Deepening Characterization: How to Avoid Flat Characters—Part 1
You’ve successfully pumped out the first (or second) draft of your novel—Bravo! You deserve a cookie (no, really, completing a book is an impressive feat, no matter how rough it may be in its current stage!). If you’re trying to motivate yourself toward self-editing or searching for the right editor for your manuscript, don’t forget to stop and pat yourself on the back. Far too often in this maddening book world, authors reside in Negativity when they should really pack up and move. You know Negativity? I don't recommend you go there. It’s right on the border of Confidence. If you have to go there, I recommend that you drive straight through Negativity and Self-Doubt and into Confidence. Trust me, you don’t want to linger. :)
Anyway, if you’ve pumped out your first book (hooray!), it’s time to take a careful look at the overarching themes and storytelling techniques. What are the areas that typically need the most TLC after draft one? Well, there are many, but for now, we will focus on the dreaded FLAT CHARACTER SYNDROME. Dun, dun, dun. It’s a real thing, guys, and it will spread throughout your story like the plague—ruining the plot, pacing, and general enjoyment for your readers.
What are Flat Characters?
Simply put, flat characters do not remain true to themselves like “real” people. Whether they are primary or secondary characters, there are usually inconsistencies when it comes to their emotions, motivations, goals, and reactions to various situations and relationships. Characters, like real people, should be complex.
There are a few reasons why characters can come across as flat on the page:
Point of view isn’t just important for pacing; it is crucial for character development. Whether your book is written in first-person POV or third-person POV, readers should be invested in the characters—whether they agree with their actions/intentions or not. How do you get readers to invest in your main character, or even a secondary character? Take us deeper inside the character’s head.
As readers, we want to know what goes through Susie’s mind when she catches her best friend, Diana, shoplifting. Clearly, she is conflicted, because Diana is her best friend. But it’s more than that: Diana is stealing from Susie’s aunt’s store. Does Susie feel compelled to come clean about Diana’s actions? Does she want to cover up for her best friend, because Diana has that kind of power over her? Is Diana stealing because there are financial problems at home, thus complicating the situation further for confused Susie? How can you demonstrate Susie’s thoughts without simply telling us?
Interior monologue: Your invaluable tool to deepen characterization and draw readers into the story. Use this technique as much as you need to; the deeper you lead us into Susie’s POV, the faster we get to know Susie and her fears, motivations, etc. She is no longer a flat character to us, but a realistic, conflicted friend.
2. Inconsistencies with physical appearance
Nothing creates distance between a character and a reader more than careless inconsistencies. If we discover that Susie has green eyes on page three and all of a sudden she has brown eyes in chapter thirteen, it becomes difficult to imagine our main character in the current scene. Readers will pick up on small details; and little changes in eye color, hair color, or tattoo placement can create a serious rift. My suggestion? Make Character Sheets. If you can answer the following questions about your characters and make sure their attributes remain consistent throughout your story, you will be in good shape.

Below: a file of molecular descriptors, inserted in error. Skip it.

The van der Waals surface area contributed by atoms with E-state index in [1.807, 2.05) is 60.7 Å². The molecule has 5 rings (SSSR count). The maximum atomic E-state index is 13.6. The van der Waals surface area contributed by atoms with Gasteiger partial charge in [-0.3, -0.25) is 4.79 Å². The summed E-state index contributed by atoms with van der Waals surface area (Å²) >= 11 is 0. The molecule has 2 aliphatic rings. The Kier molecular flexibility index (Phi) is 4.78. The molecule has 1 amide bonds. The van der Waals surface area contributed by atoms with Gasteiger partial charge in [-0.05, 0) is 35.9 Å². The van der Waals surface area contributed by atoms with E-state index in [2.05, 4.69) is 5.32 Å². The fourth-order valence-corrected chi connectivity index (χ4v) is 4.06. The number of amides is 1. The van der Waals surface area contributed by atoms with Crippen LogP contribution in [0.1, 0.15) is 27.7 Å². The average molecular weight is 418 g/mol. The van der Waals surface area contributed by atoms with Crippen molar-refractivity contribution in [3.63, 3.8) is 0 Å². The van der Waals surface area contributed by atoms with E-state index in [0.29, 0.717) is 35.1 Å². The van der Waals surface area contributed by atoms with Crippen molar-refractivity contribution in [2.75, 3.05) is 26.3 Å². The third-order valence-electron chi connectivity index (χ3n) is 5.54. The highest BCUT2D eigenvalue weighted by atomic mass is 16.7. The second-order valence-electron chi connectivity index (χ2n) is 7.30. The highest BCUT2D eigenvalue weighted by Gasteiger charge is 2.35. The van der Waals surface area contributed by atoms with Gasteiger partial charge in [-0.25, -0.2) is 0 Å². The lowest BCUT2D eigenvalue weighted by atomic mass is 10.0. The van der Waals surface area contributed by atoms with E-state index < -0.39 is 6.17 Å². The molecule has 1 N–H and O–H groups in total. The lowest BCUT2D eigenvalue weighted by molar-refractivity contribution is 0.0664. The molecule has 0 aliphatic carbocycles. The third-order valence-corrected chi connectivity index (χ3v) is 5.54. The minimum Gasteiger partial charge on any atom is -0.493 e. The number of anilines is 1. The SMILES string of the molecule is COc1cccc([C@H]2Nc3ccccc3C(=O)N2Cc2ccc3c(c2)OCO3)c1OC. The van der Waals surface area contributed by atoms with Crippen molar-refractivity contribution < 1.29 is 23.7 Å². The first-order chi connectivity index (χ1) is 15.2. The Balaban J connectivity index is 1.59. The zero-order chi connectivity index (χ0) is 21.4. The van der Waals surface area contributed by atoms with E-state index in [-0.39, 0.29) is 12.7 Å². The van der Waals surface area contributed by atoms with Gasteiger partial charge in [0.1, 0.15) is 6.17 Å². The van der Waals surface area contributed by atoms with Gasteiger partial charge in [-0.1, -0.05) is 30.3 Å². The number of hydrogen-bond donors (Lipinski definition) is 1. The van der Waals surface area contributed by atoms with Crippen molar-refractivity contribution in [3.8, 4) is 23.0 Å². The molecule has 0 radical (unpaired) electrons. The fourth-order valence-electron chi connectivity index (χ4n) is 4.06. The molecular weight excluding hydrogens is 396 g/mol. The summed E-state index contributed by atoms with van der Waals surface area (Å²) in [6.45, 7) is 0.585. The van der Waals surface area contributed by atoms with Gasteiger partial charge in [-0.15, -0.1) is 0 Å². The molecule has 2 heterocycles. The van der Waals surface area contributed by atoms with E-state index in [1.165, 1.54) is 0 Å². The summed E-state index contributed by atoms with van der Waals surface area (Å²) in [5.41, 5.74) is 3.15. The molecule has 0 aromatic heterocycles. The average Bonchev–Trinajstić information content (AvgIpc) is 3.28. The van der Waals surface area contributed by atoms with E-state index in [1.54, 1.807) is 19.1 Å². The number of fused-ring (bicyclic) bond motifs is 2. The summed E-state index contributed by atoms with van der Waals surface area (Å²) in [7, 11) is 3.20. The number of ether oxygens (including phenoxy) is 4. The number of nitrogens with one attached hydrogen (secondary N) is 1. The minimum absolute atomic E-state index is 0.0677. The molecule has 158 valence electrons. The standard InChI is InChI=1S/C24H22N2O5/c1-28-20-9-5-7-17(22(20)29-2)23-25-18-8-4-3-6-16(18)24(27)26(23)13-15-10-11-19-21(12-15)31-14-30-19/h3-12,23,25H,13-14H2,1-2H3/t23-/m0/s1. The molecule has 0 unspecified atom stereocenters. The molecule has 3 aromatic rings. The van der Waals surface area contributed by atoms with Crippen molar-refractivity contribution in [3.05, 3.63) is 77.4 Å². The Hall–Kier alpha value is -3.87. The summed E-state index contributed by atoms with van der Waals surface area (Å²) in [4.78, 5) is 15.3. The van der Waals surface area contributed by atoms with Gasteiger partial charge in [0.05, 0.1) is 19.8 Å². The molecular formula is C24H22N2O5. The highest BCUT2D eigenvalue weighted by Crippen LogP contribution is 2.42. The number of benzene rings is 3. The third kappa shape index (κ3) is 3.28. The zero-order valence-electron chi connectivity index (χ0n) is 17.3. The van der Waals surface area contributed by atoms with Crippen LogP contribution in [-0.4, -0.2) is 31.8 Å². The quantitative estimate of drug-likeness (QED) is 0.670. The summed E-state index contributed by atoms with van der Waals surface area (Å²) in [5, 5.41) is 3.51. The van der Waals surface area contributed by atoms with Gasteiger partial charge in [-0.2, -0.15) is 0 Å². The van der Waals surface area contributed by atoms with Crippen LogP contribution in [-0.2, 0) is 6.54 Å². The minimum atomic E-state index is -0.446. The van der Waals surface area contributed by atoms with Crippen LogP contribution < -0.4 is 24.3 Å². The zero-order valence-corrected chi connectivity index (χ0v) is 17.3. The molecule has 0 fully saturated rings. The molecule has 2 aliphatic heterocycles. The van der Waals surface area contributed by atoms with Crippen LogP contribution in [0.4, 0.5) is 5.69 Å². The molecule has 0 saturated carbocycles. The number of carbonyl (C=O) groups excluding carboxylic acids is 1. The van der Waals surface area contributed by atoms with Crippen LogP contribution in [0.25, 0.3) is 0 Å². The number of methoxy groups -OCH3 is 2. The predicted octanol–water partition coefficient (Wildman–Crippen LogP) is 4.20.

1. What’s your character’s name (and preferred spelling)?
2. What is this character’s role in the book (heroine, hero, villain)?
3. What is his or her age, height, weight?
4. What is the character’s hair and eye color?
5. Does your character have any scars (physical, emotional), tattoos, or defining features?
6. What kind of sense of humor does the character have?
7. What does your character desire most?
8. What is your character’s home life or background like?
9. What are his or her strengths and weaknesses? Motivations? Goals?
10. How do your characters see themselves? How are they perceived by others?
3. Readers don’t get a clear sense of their goals, motivations, fears, etc.
People are always a mixture of good and evil, flaws and strengths; that’s what makes characters human. Make sure you aren’t creating perfect characters or they will fall flat for readers. You can dream up characters everyone loves to hate (and if you can pull this off, kudos!), but the key to doing this is by giving even your greatest villain redeemable qualities.
Now, this doesn’t mean there is always redemption at the end of your novel, but developing a well-rounded character with good and bad qualities makes room for empathy. Frequently, the character’s weakest traits are why they change in the end, and the strongest traits will often be what gets them into trouble the most. Make sure to include variety in your characters. Even friends with similar interests will react differently in certain situations.
It’s also worth mentioning that authors must reveal this information (goals, motivations, flaws, etc.) by showing readers rather than telling readers. The way in which an author conveys character emotions will completely determine whether the character—and story, for that matter—is balanced and developed or flat and boring. Characters always act, think, feel, and talk, so it is important to balance your story with all of these things.
Next week, I’ll talk about how to successfully share emotion in a way that grips readers and deepens characterization, thus avoiding the dreaded flat character. I’ll also dive into other symptoms of Flat Character Syndrome, so stick around! In the meantime, write the truth, friends, and write it with courage!